Interbrew-Bass deal killed

Belgian brewery must sell Bass interests

Jan 3, 2001 - British authorities Wednesday rejected Interbrew's 2.3 billion takeover of Bass brewing and ordered the Belgian brewer to sell the assets.


Trade Secretary Stephen Byers said the Competition Commission advise that only voiding the whole takeover would prevent the creation of an unhealthy duopoly in the market between Interbrew and Scottish & Newcastle.

The deal would have given Interbrew a 32% share of the U.K. market and made the Belgian brewer the second largest in the world. Speculation before the announcement was that Interbrew would be forced to sell one of its brands -- such as Carling -- before the takeover would be approved.

However, the commission concluded that the merger would "reduce competition in the market, lead to higher prices for end consumers and reduce consumer choice," Byers said. "The Competition Commission found that the merger would strengthen Interbrew's market position, with four of the ten top selling beer brands, including two of the top three, Carling and Stella Artois."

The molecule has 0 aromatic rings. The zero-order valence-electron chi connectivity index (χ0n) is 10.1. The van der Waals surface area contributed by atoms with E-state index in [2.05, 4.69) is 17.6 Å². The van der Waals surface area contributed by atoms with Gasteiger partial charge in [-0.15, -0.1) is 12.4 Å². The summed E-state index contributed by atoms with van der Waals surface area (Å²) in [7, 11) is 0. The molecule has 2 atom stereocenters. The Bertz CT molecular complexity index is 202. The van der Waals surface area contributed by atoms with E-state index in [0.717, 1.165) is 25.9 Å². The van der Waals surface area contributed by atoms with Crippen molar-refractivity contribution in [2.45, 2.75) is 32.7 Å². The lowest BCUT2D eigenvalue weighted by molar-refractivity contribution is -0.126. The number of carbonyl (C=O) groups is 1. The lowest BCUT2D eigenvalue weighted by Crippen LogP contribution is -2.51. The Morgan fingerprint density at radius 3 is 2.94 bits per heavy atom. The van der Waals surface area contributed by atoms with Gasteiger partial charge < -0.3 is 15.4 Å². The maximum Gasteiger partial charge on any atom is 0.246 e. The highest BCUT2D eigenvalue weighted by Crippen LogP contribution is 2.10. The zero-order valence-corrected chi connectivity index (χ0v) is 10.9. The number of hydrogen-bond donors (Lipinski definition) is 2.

Interbrew now faces the prospect of a forced sale, probably to one of its global rivals such as Heineken, Carlsberg or South African Breweries.

Heineken said it was studying the decision and keeping its options open. A Carlsberg spokesperson said the brewery would not do anything without being sure it was an "approved buyer" by the U.K. regulator. A deal between Carlsberg and Bass was blocked by the U.K. Department of Trade and Industry in June 1997 on competition grounds.

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